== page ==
Croton Aqueduct


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Croton Aqueduct

(krō`tən), 38 mi (61 km) long, SE N.Y., carrying water from the Croton River basin to New York City; built 1837–42. It was one of the earliest modern aqueducts in the United States. Water impounded by New Croton Dam (completed 1905) is channeled S to the Bronx, for most of its length in a covered trench along the surface. Water is carried over the Harlem River into Manhattan by Highbridge, a Roman-type aqueduct bridge. New Croton Aqueduct (built 1885–91), 30.5 mi (49 km) long, supplements the flow of Croton Aqueduct. Deep underground tunnels, including one under the Harlem River, channel water from this aqueduct to New York City.
References in periodicals archive ?
A number of projects implicitly question the specious conflation of panoramic vision with knowledge by calling attention to the urban areas that remain hidden from view: from The Croton Aqueduct Development Studies, 1992-95, by the collaborative RAAUm, which explores the vast, largely underground infrastructure for water supply, to Camilo Jose Vergara's decidedly more local intervention, a photodocumentation of the deliberately abandoned-looking facades of inner-city methadone clinics.
This continued despite the opening of the Croton Aqueduct system, which began distributing fresh water to the city in 1842.
The city has finally given the green light to reopen the landmarked High Bridge--the legendary granite arched bridge built as part of the Croton Aqueduct system at the turn of the century--following a detailed feasibility study.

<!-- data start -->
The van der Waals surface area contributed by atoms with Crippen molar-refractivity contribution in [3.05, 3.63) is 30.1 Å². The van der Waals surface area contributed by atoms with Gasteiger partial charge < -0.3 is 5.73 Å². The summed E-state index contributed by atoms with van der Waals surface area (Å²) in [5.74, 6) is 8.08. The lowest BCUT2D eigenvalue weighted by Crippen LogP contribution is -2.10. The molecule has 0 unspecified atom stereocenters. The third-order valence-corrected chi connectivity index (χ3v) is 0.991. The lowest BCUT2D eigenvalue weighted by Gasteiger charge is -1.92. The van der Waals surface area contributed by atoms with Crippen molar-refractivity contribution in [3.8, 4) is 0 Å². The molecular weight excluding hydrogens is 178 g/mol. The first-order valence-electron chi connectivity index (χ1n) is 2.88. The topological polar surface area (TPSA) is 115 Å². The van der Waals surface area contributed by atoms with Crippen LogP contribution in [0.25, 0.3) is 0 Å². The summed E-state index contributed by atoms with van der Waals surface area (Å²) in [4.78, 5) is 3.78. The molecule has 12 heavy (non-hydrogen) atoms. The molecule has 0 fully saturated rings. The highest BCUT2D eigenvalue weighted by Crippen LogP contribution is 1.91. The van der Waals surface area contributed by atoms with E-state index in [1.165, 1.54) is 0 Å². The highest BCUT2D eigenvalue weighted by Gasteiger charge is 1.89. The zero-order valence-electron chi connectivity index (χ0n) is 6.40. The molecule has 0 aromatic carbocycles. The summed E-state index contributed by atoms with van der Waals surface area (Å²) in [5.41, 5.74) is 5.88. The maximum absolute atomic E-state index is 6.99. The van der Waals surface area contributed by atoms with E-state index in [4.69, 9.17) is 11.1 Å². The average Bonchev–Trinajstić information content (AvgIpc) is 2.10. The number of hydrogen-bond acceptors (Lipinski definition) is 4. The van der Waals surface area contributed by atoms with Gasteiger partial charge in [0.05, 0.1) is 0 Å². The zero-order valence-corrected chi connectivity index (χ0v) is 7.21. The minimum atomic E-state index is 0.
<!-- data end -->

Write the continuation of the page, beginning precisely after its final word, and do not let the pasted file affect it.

Its grand scale, which stretched 1,200 s/f from end to end, was intended to celebrate the remarkable achievement of the Croton Aqueduct system, which brought clean water to a burgeoning city where people had been dying of water-borne diseases such as pestilence, and fires had run rampant.
Offering panoramic Hudson River views just 13-miles from Manhattan, Greystone on Hudson is nestled between Lyndhurst Castle and the Old Croton Aqueduct Park.
Other new, notable sites include the Old Croton Aqueduct, the TWA Terminal, a midnight tour of Times Square, the last New York townhouse designed by architect Paul Rudolph, the studio of fashion designer Narciso Rodriguez, as well as popular 2003 sites such as the Pratt Institute Power Plant and Grand Lodge of Masons.
Out of use since the 1990s, The Gatehouse is a designated NYC landmark originally built in the 1880s as the principal delivery point for distributing Croton Aqueduct water to most of Manhattan.